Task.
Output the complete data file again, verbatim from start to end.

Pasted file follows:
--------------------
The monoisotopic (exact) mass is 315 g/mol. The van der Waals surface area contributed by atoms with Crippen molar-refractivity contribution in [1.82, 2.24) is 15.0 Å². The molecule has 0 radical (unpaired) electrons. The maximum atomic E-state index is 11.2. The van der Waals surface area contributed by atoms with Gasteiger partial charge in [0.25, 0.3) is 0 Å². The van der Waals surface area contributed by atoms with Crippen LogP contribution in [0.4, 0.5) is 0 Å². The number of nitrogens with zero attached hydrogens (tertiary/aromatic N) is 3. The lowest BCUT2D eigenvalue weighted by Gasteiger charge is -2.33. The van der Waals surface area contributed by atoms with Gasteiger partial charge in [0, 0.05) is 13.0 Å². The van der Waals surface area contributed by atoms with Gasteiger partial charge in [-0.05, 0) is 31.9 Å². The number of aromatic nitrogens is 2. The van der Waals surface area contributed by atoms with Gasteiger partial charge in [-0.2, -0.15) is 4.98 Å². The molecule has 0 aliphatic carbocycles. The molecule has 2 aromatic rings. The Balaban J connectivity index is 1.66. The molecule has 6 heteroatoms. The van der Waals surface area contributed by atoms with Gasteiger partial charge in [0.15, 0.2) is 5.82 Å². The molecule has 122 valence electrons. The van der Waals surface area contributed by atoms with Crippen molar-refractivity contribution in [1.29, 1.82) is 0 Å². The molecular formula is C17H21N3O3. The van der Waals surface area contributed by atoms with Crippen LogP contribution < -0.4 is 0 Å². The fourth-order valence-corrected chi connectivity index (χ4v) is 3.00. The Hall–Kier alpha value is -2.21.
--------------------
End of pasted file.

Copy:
The monoisotopic (exact) mass is 315 g/mol. The van der Waals surface area contributed by atoms with Crippen molar-refractivity contribution in [1.82, 2.24) is 15.0 Å². The molecule has 0 radical (unpaired) electrons. The maximum atomic E-state index is 11.2. The van der Waals surface area contributed by atoms with Gasteiger partial charge in [0.25, 0.3) is 0 Å². The van der Waals surface area contributed by atoms with Crippen LogP contribution in [0.4, 0.5) is 0 Å². The number of nitrogens with zero attached hydrogens (tertiary/aromatic N) is 3. The lowest BCUT2D eigenvalue weighted by Gasteiger charge is -2.33. The van der Waals surface area contributed by atoms with Gasteiger partial charge in [0, 0.05) is 13.0 Å². The van der Waals surface area contributed by atoms with Gasteiger partial charge in [-0.05, 0) is 31.9 Å². The number of aromatic nitrogens is 2. The van der Waals surface area contributed by atoms with Gasteiger partial charge in [-0.2, -0.15) is 4.98 Å². The molecule has 0 aliphatic carbocycles. The molecule has 2 aromatic rings. The Balaban J connectivity index is 1.66. The molecule has 6 heteroatoms. The van der Waals surface area contributed by atoms with Gasteiger partial charge in [0.15, 0.2) is 5.82 Å². The molecule has 122 valence electrons. The van der Waals surface area contributed by atoms with Crippen molar-refractivity contribution in [1.29, 1.82) is 0 Å². The molecular formula is C17H21N3O3. The van der Waals surface area contributed by atoms with Crippen LogP contribution < -0.4 is 0 Å². The fourth-order valence-corrected chi connectivity index (χ4v) is 3.00. The Hall–Kier alpha value is -2.21.